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For example

f[x_] := (x^5 - 4 x^2 + 1)/(x - 1/2);
Plot[f[x], {x, -1, 2}, Exclusions -> {f[x] == 0}, ExclusionsStyle -> Dashed]

enter image description here

Has the ExclusionsStyle -> Dashed option done anything here?

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  • $\begingroup$ From the votes I think it is clear that people appreciate your (re)posting this. :-) $\endgroup$ – Mr.Wizard Jul 18 '15 at 8:52
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    $\begingroup$ @Mr.Wizard I think this story told me that while it's important to be friendly to the new comers, it's equally important to place answers under appropriate questions :D $\endgroup$ – xzczd Jul 18 '15 at 12:53
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Outwardly, the graph looks just the same as the one without ExclusionsStyle -> Dashed:

f[x_] := (x^5 - 4 x^2 + 1)/(x - 1/2);
g1 = Plot[f[x], {x, -1, 2}, Exclusions -> f[x] == 0]

enter image description here

But it's surprising that ExclusionsStyle does make a difference actually. Let's check the graphs with Alexey Popkov's shortInputForm:

g1 // shortInputForm

enter image description here

g2 = Plot[f[x], {x, -1, 2}, Exclusions -> f[x] == 0, ExclusionsStyle -> Dashed] 
g2 // shortInputForm

enter image description here

We can see that in both cases Exclusions breaks the curves at f[x] == 0, but when setting ExclusionsStyle -> Dashed, 3 very short dashed lines are created!

It'll be more interesting if you extend these lines with the InfiniteLine in v10:

Show[g2, Epilog -> {Red, PointSize@Medium, Point[{x, 0} /. NSolve[f[x], Reals]]}] /. 
Line[{a_, b_}] -> InfiniteLine[{a, b}]

enter image description here

The dashed lines seem to be tangent lines at those excluded points!

Let's check the slopes of the short lines:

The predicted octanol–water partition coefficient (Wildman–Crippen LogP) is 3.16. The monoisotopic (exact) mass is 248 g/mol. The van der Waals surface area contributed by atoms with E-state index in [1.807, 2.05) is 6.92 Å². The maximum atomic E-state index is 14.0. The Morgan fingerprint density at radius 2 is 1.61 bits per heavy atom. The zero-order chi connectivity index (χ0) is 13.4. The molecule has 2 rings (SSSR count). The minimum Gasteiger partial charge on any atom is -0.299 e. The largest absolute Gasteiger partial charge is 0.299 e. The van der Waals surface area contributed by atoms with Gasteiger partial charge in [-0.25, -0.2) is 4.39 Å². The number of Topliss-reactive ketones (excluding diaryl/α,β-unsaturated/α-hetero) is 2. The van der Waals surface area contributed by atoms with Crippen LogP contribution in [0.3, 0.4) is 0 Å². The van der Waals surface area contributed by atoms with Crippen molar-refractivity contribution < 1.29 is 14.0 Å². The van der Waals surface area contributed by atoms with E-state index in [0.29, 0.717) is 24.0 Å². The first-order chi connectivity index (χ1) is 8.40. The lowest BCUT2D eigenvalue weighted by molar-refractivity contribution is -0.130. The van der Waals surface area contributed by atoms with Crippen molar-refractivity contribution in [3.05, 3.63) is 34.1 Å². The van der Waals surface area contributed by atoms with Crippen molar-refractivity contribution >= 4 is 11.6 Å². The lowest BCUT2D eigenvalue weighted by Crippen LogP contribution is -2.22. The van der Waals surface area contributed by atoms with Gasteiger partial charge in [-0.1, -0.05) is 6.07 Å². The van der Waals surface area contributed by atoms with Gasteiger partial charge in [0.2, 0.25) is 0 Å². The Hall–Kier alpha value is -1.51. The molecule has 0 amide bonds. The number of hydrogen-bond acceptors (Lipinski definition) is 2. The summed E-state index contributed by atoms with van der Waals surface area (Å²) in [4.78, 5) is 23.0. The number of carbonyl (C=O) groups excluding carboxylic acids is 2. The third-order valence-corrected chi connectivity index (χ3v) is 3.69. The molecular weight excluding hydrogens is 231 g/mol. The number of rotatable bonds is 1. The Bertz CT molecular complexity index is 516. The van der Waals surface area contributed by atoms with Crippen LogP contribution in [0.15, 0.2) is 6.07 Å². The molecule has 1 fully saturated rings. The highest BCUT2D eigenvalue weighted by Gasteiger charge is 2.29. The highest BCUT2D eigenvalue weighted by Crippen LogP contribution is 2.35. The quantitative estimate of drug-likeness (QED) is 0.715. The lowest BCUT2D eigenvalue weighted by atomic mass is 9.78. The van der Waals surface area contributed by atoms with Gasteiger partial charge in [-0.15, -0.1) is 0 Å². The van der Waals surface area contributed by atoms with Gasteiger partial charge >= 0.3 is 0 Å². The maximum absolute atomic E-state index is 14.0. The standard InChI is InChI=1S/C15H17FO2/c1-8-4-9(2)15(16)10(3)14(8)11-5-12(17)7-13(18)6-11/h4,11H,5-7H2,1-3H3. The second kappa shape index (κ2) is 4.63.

Cases[g2, Line[{p1_, p2_}] :> (#2/# & @@ (# - #2) &[p1, p2]), Infinity] // Sort
(* {-449.031, -4.26733, 14.6531} *)

They're very close to the derivatives at the exclusive points:

f'[x] /. NSolve[f[x] == 0, x, Reals] // Sort
(* {-443.273, -4.26733, 14.6531} *)

Further check shows that the end points of the short lines are all on the curve:

Cases[g2, Line[{p1_, p2_}] :> (f@# - #2 & @@@ {p1, p2}), Infinity]
(* {{0., 0.}, {0., 0.}, {0., 0.}} *)

So the short lines are probably short secant lines near the exclusive points, which can be used as approximate tangent lines.

This is not the end of the analysis, m-goldberg's answer shows that the working mechanism of ExclusionsStyle is even more subtle than what I've represented in this answer, but since my original intention is just to demonstrate the interesting behavior above, I'd like to stop here at this moment.

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    $\begingroup$ "seem to be" - to verify, check the slope of those lines, and compare with the value of the derivative at those exclusion points. $\endgroup$ – J. M.'s technical difficulties Jul 17 '15 at 11:18
  • $\begingroup$ @Guesswhoitis. Some more analyses added. (A little busy yesterday :) ) $\endgroup$ – xzczd Jul 18 '15 at 12:45
  • $\begingroup$ Yes, I was expecting them to be secants actually, but it's nice how close the slopes are. $\endgroup$ – J. M.'s technical difficulties Jul 18 '15 at 12:47
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I think that I stated this before in a previous post: ExclusionsStyle is a rather strange option. It works differently than other style options and the documentation on it must be read carefully.

The relevant part of the documentation for this question is that concerning the style specification for the exclusion boundary points. In the OP's example, where the excluded regions are drawn as dashed lines, only a boundary point style specification will a strong visible effect on the exclusions generated by the plot in question. The dashed lines are too short to show up at the scale of the plot.

f[x_] := (x^5 - 4 x^2 + 1)/(x - 1/2);
Plot[f[x], {x, -1, 2}, 
  Exclusions -> f[x] == 0, ExclusionsStyle -> {Dashed, Red}] 

plot

Of course, the exclusion regions can be made visible. Here I do it in a rather gross way, just to make the point.

Plot[f[x], {x, -1, 2},
  Exclusions -> f[x] == 0, ExclusionsStyle -> {{Green, Thickness[.1]}, Red}]

gross

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  • $\begingroup$ Actually with ExclusionsStyle -> Directive[{Thickness[.01], Red}] we obtain similar effect. But +1, interesting. $\endgroup$ – Alexey Popkov Jul 17 '15 at 15:58
  • $\begingroup$ @AlexeyPopkov. You make a good point. I have edited my answer to make my point clearer and more relevant to the question. $\endgroup$ – m_goldberg Jul 17 '15 at 16:21
  • $\begingroup$ So the behavior of ExclusionsStyle is more subtle than I thought. It's worth mentioning that actually there're 8 red points on the graph. $\endgroup$ – xzczd Jul 18 '15 at 12:49

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